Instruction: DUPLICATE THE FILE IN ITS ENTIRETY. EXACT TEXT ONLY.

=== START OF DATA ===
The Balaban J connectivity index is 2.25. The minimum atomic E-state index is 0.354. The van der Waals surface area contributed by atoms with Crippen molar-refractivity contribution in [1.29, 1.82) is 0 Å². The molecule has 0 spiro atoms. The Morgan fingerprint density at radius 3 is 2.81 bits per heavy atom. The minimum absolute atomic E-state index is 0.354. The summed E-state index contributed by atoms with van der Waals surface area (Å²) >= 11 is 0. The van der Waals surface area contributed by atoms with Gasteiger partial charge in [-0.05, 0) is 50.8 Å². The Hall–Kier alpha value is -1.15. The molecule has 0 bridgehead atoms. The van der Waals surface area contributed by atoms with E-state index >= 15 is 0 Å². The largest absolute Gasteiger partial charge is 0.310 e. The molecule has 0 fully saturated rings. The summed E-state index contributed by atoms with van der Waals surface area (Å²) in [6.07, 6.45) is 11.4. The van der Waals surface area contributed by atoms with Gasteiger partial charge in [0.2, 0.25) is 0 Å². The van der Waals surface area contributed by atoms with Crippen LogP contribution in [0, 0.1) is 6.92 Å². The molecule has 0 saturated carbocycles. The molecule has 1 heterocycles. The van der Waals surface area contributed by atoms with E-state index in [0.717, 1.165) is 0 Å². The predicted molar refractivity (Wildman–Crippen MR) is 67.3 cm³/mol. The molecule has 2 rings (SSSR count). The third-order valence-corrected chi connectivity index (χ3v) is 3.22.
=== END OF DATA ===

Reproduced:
The Balaban J connectivity index is 2.25. The minimum atomic E-state index is 0.354. The van der Waals surface area contributed by atoms with Crippen molar-refractivity contribution in [1.29, 1.82) is 0 Å². The molecule has 0 spiro atoms. The Morgan fingerprint density at radius 3 is 2.81 bits per heavy atom. The minimum absolute atomic E-state index is 0.354. The summed E-state index contributed by atoms with van der Waals surface area (Å²) >= 11 is 0. The van der Waals surface area contributed by atoms with Gasteiger partial charge in [-0.05, 0) is 50.8 Å². The Hall–Kier alpha value is -1.15. The molecule has 0 bridgehead atoms. The van der Waals surface area contributed by atoms with E-state index >= 15 is 0 Å². The largest absolute Gasteiger partial charge is 0.310 e. The molecule has 0 fully saturated rings. The summed E-state index contributed by atoms with van der Waals surface area (Å²) in [6.07, 6.45) is 11.4. The van der Waals surface area contributed by atoms with Gasteiger partial charge in [0.2, 0.25) is 0 Å². The van der Waals surface area contributed by atoms with Crippen LogP contribution in [0, 0.1) is 6.92 Å². The molecule has 0 saturated carbocycles. The molecule has 1 heterocycles. The van der Waals surface area contributed by atoms with E-state index in [0.717, 1.165) is 0 Å². The predicted molar refractivity (Wildman–Crippen MR) is 67.3 cm³/mol. The molecule has 2 rings (SSSR count). The third-order valence-corrected chi connectivity index (χ3v) is 3.22.